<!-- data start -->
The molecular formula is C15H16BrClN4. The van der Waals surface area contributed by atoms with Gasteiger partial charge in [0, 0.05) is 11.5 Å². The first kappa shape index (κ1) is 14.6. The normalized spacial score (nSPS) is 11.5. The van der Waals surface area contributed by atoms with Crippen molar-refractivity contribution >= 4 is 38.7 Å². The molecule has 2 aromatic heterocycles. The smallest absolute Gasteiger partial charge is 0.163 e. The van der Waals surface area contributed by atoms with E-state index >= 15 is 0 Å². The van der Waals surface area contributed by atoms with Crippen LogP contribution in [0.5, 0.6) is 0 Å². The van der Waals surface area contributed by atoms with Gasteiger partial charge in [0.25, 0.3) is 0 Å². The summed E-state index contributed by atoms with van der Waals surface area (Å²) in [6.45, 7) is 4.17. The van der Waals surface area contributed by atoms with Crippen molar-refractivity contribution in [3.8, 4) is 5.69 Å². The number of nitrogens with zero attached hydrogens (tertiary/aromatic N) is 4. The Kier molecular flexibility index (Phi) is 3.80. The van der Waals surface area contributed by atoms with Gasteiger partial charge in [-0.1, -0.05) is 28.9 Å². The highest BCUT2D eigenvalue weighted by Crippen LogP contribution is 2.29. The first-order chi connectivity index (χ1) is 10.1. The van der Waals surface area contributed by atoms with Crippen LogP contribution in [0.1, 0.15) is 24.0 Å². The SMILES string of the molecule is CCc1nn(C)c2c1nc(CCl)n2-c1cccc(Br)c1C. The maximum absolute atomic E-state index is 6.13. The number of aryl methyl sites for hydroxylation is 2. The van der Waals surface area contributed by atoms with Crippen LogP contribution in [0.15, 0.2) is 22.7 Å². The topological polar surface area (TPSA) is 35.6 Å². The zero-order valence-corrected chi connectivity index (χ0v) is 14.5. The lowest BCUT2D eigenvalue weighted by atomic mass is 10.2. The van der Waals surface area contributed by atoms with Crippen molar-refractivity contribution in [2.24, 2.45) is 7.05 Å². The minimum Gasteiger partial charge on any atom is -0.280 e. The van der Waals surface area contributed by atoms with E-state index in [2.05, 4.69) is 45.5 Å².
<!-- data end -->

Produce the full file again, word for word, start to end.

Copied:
The molecular formula is C15H16BrClN4. The van der Waals surface area contributed by atoms with Gasteiger partial charge in [0, 0.05) is 11.5 Å². The first kappa shape index (κ1) is 14.6. The normalized spacial score (nSPS) is 11.5. The van der Waals surface area contributed by atoms with Crippen molar-refractivity contribution >= 4 is 38.7 Å². The molecule has 2 aromatic heterocycles. The smallest absolute Gasteiger partial charge is 0.163 e. The van der Waals surface area contributed by atoms with E-state index >= 15 is 0 Å². The van der Waals surface area contributed by atoms with Crippen LogP contribution in [0.5, 0.6) is 0 Å². The van der Waals surface area contributed by atoms with Gasteiger partial charge in [0.25, 0.3) is 0 Å². The summed E-state index contributed by atoms with van der Waals surface area (Å²) in [6.45, 7) is 4.17. The van der Waals surface area contributed by atoms with Crippen molar-refractivity contribution in [3.8, 4) is 5.69 Å². The number of nitrogens with zero attached hydrogens (tertiary/aromatic N) is 4. The Kier molecular flexibility index (Phi) is 3.80. The van der Waals surface area contributed by atoms with Gasteiger partial charge in [-0.1, -0.05) is 28.9 Å². The highest BCUT2D eigenvalue weighted by Crippen LogP contribution is 2.29. The first-order chi connectivity index (χ1) is 10.1. The van der Waals surface area contributed by atoms with Crippen LogP contribution in [0.1, 0.15) is 24.0 Å². The SMILES string of the molecule is CCc1nn(C)c2c1nc(CCl)n2-c1cccc(Br)c1C. The maximum absolute atomic E-state index is 6.13. The number of aryl methyl sites for hydroxylation is 2. The van der Waals surface area contributed by atoms with Crippen LogP contribution in [0.15, 0.2) is 22.7 Å². The topological polar surface area (TPSA) is 35.6 Å². The zero-order valence-corrected chi connectivity index (χ0v) is 14.5. The lowest BCUT2D eigenvalue weighted by atomic mass is 10.2. The van der Waals surface area contributed by atoms with Crippen molar-refractivity contribution in [2.24, 2.45) is 7.05 Å². The minimum Gasteiger partial charge on any atom is -0.280 e. The van der Waals surface area contributed by atoms with E-state index in [2.05, 4.69) is 45.5 Å².